Travel can be exhilarating, exciting and disorienting. I have flown dozens of times yet I continue to marvel that in such a short span of time I can be transported from one environment to another that is completely different. How is it possible that this morning I woke up at 5:30 in cool and misty Venice, where the hotel clerk gave me an unexpectedly affectionate sendoff and now, after many hours of travel by boat, bus and plane, and schlepping bags through several airports, and eating foie gras and drinking Bordeaux in my business class seat (using the extra miles was well worth it!), I am in warm and sunny Newton?
My cat, lovingly cared for by my mother in my absence, and oblivious to the miracle of modern travel, greeted me with her characteristic kvetchy meow.
I left Italy just as the rhythm of its language was beginning to sink in and I was getting used to eating dinner after 8pm and, like many Italians who eat a light breakfast while standing, to ordering my panini and espresso in the morning at the counter of the local pasticceria (the food at my B&B in Florence was skippable). Perhaps I was not quite ready to say goodbye, which in my experience is the best way to leave a country...to still want more without having gotten tired of the place. Sadly, I think I might have overdosed on Israel. On the train from Florence to Venice I was reading about many of the other cities and villages I could visit, and I am thinking that a pilgrimage to Perugia, home of the epynomous chocolate, could be an excellent excuse for another adventure.
The other disorienting part of travel has nothing to do with time zones and jumbo jets. My mischievous mind likes to play tricks on me and I am just beginning to learn how it works. Example: When I am here (in Boston), my mind tells me that I want to be somewhere else...anywhere else. "Just get me out of here!" screams my mind. And so, occasionally, I go. When I am somewhere else, my mind thinks of home, which - from afar - acquires a slight romantic glow. During grey New England winters, I tell myself that I want to be somewhere warm and sunny...and then I visit places with gentler climates and end up buying shoes and accessories that I can wear at home when the weather gets cold...at which time I want to be somewhere else.... This is how I end up with an enormous collection of woolen scarves, collected over the years in other countries during warm months. In Florence I picked up a few in a bit of an eleventh hour shopping frenzy (a potential topic for another posting: why is it that I - and others - spend more money at the very end of a trip?).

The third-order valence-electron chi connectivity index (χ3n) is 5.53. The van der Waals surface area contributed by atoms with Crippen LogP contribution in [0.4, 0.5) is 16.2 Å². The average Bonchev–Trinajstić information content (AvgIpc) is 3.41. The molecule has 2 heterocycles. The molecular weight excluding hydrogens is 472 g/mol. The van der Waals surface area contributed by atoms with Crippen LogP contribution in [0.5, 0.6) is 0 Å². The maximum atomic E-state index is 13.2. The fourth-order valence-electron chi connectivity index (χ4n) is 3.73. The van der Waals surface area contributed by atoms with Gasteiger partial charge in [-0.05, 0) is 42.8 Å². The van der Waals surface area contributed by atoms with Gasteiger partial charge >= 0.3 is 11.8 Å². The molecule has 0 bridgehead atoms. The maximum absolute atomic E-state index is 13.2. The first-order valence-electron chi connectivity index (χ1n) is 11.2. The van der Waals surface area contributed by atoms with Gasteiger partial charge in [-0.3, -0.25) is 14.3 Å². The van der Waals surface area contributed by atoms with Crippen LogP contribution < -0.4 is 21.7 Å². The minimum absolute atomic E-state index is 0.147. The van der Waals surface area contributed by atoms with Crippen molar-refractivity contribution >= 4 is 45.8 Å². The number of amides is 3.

And so I am back, but without a home of my own. I will remain a nomad for an indeterminate amount of time, and I will attempt to sustain the attitude of a curious traveler while I decide what to do next, and where/how to live. Two of the nicest places I stayed during my travels - bed & breakfasts in Eilat and in Ravenna - were both spunkily decorated homes with relaxing and fragrant gardens. Being in these environments stoked a powerful desire for such a home of my own, except that for the last few years I've resented having to take care of even a postage stamp size yard.
For many minutes I have been staring at the computer screen, wracking my brain for a clever way to wrap up this posting. Since I'm no longer paying for computer time at one of Italy's many Internet cafes, I have the luxury of dawdling. But maybe the only thing I can say is, "Wherever I go, there I am", torn between wanting to be firmly rooted in a place and wanting to be unencumbered, free to go where I please.
To be continued.